2 Regulation 19 (1978)
Economic Theory of Privacy

handle is hein.journals/rcatorbg2 and id is 131 raw text is: AN ECONOMIC THEORY
Richard A Posner

MUCH INK has been spilled in trying to
clarify the elusive and ill-defined con-
cept of privacy. I will sidestep the
definitional problem by simply noting that
one aspect of privacy is the withholding or
concealment of information. This aspect is of
particular interest to the economist now that
the study of information has become an im-
portant field of economics. It is also of interest
to the regulator, and those affected by him, be-
cause both the right to privacy and the right to
know are becoming more and more the sub-
ject of regulation.
Heretofore the economics of information
has been limited to topics relating to the dis-
semination and, to a lesser extent, the conceal-
ment of information in explicit (mainly labor
and consumer-good) markets-that is, to such
topics as advertising, fraud, price dispersion,
and job search. But it is possible to use eco-
nomic analysis to explore the dissemination and
withholding of information in personal as well
as business contexts, and thus to deal with such
matters as prying, eavesdropping, self-adver-
tising, and gossip. Moreover, the same analysis
may illuminate questions of privacy within or-
ganizations, both commercial and noncommer-
I shall first attempt to develop a simple
economic theory of privacy. I shall then argue
from this theory that, while personal privacy
seems today to be valued more highly than or-
Richard A. Posner is professor of law at The Law
School of the University of Chicago. A consider-
ably fuller version of this paper appears under the
title The Right of Privacy in the University of
Georgia Law Review, May 1978.

ganizational privacy (if one may judge by cur-
rent legislative trends), a reverse ordering
would be more consistent with the economics
of the problem.
People invariably possess information, includ-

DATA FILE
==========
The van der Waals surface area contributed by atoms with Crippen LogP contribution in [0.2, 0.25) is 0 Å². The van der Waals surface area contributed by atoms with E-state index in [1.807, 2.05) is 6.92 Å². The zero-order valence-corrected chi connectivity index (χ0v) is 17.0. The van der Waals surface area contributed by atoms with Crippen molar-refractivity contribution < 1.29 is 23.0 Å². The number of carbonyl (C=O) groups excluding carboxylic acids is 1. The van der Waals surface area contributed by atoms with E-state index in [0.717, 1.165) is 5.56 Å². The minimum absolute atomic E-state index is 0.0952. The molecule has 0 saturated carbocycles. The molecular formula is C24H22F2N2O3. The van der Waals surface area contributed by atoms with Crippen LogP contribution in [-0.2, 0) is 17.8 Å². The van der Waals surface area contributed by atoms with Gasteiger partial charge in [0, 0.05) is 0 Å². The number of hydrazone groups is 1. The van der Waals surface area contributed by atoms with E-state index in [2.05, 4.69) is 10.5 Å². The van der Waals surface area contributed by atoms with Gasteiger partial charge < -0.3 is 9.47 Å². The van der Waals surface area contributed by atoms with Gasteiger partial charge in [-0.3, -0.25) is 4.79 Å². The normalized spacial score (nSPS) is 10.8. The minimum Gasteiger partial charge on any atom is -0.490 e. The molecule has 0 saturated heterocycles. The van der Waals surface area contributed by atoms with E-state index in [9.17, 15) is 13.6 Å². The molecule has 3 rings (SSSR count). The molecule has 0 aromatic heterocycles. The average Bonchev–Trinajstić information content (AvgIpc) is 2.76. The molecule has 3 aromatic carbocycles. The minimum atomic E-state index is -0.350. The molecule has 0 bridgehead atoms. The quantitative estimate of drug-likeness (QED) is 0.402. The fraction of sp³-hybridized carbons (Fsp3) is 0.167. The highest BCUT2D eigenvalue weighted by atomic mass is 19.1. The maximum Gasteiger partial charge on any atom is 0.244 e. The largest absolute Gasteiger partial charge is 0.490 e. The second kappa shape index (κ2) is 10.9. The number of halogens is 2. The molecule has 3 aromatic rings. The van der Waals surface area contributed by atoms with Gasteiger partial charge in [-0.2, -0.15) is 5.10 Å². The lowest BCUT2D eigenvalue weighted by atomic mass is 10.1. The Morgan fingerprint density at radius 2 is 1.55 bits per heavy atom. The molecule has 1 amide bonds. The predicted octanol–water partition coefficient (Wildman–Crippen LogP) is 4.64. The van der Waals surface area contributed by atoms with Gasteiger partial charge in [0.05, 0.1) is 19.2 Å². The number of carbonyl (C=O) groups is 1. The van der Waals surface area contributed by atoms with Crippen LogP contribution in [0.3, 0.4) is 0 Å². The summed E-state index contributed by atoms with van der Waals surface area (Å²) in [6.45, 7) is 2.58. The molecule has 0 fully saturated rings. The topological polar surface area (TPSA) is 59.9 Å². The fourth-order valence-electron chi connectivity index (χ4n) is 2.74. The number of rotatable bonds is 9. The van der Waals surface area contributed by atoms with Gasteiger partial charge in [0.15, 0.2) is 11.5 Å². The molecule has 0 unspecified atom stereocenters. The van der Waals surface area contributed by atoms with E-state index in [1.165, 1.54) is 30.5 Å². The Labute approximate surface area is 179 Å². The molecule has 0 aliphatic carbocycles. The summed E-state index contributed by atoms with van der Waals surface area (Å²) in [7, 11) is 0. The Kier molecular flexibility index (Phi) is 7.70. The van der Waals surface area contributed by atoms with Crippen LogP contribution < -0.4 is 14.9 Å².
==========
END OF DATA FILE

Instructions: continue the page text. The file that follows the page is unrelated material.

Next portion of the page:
ing the contents of communications and facts
about themselves, that they will incur costs to
conceal. Sometimes such information is of
value to other people-that is, other people will
incur costs to discover it. Thus we have two
economic goods, privacy and prying. We
could regard them as pure consumption goods,
the way turnips or beer are normally regarded
in economic analysis, and we would then speak
of a taste for privacy or for prying. But this
would bring the economic analysis to a grind-
ing halt because tastes are unanalyzable from
an economic standpoint. An alternative is to
regard privacy and prying as intermediate rath-
er than final goods-instrumental rather than
final values. Under this approach, people are as-
sumed not to desire or value privacy or prying
in themselves but to use these goods as in-
puts into the production of income or some
other broad measure of utility or welfare. This
is the approach that I take here; the reader will
have to decide whether it captures enough of
the relevant reality to be enlightening.
Not So Idle Curiosity. Now the demand for pri-
vate information (viewed, as it is here, as an in-
termediate good) is readily understandable
where the existence of an actual or potential


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